In a narrative sense, it’s all rather unremarkable, following the ‘whodunnit’ template quite closely: an amateur sleuth tracks down a murderer amongst a small group of suspects, and gathers them together at the climax to reveal the identity of the killer. However, it’s executed well, with some strong performances and solid photography, and it’s an interesting glimpse into a time when capital punishment was still being enforced in the UK – of course, the death penalty wasn’t abolished until 1965; and the execution of Ruth Ellis, the last woman to be hanged in Britain, took place in 1955, only two years after Noose for a Lady was released. In fact, the film opens with a quote (presented on a title card) that it is ‘[b]etter a hundred guilty escape than one innocent be hanged’: with some variation in the ratio of guilty:innocent, this is a maxim that has been attributed to the Roman Emperor Trajan (‘for it [… is] preferable that the crime of a guilty man should go unpunished than an innocent man be condemned’), Eighteenth Century English judge Sir William Blackstone (‘Better that ten guilty persons escape than that one innocent suffer’) and American ‘founding father’ Benjamin Franklin (‘it is better that a hundred guilty persons should escape than that one innocent person should suffer’). The use of this quote suggests a film that explores the consequences of capital punishment, but Margaret’s plight offers little more than an impetus that sets the ‘whodunnit’ narrative into motion.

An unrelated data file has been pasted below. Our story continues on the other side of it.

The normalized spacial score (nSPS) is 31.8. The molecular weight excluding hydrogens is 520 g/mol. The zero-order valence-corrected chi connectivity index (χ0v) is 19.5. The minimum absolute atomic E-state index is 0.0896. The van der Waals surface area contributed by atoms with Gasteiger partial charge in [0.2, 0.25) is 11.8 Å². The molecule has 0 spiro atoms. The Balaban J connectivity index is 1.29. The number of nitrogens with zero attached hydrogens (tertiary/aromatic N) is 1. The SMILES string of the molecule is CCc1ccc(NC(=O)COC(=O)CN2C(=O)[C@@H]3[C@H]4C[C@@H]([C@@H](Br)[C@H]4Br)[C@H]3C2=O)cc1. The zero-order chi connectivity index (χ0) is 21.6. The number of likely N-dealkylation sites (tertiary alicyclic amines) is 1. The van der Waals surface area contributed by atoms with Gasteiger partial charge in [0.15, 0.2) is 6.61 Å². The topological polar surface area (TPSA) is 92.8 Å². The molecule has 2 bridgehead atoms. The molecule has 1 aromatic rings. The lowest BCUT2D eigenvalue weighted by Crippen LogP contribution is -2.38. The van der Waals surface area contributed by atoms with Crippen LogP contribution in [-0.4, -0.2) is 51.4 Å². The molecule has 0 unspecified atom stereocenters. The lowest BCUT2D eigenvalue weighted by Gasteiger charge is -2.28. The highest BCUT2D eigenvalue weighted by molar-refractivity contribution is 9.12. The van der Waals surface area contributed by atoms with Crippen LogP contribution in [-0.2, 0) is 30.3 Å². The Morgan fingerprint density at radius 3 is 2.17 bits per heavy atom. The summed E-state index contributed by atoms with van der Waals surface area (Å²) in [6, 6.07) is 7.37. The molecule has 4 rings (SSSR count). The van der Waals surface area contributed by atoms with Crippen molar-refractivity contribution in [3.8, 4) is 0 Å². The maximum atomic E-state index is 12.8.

The film runs for 70:10 mins (PAL). The BBFC list the original running time as a little over 75 minutes, but the press release here reveals the film’s original length was 6527 feet, which equates to 73 minutes. In light of this, it seems that the presentation here may be safely assumed to be complete.


The film is presented in its original screen ratio of 1.33:1. The monochrome image is represented well here: it’s sharp, detailed and has good contrast and tonality. There is a fair bit of print damage (white flecks and vertical lines), which indicates some damage to the negative. Nevertheless, it’s a fine presentation of the film.


Audio is presented via a two-channel mono track. This has some hiss and pop throughout and is quite low and bassy. From time to time, some of the dialogue is a little indistinct, like listening to a conversation with your head underwater. However, it’s usually clear. Unfortunately, there are no subtitles.


Extras include:
The film’s original trailer (1:54)
A stills gallery (0:22)
DVD-ROM content:
- The film’s script (*.PDF file)
- The original press release (*.PDF file)


An interesting little film, and a confident directorial debut for Rilla, Noose for a Lady follows the beats of the conventional ‘whodunnit’ but does so with flair and a certain amount of pizzazz. The cast, and especially Dennis Price, are good in their roles and there are some wonderful exchanges: in one scene one of the suspects, Vanessa Lane (Melissa Stribling), observes, ‘What fun it must be to be an amateur detective’. Price cuts her down immediately: ‘Fun, Miss Lane?’, he asks, deadly serious, ‘It isn’t much “fun” for Maggie, you know’.

Margaret’s presumed ‘guilt’ (established in the opening sequence) is mitigated by Simon’s absolute conviction that she did not commit the crime for which she has been sentenced, and by the characters frequent declarations of the despicable character of Jill’s father, the victim of the murder. This aspect of the victim’s personality helps to elicit some sympathy for the real murderer, when his/her identity is revealed at the end of the film.

This DVD contains a good presentation of the film, although in terms of both video and audio the film exhibits some wear and tear. Certainly, however, the presentation on this disc is never less than watchable. The inclusion of the film’s trailer, a stills gallery, and the original script and pressbook round out the package nicely.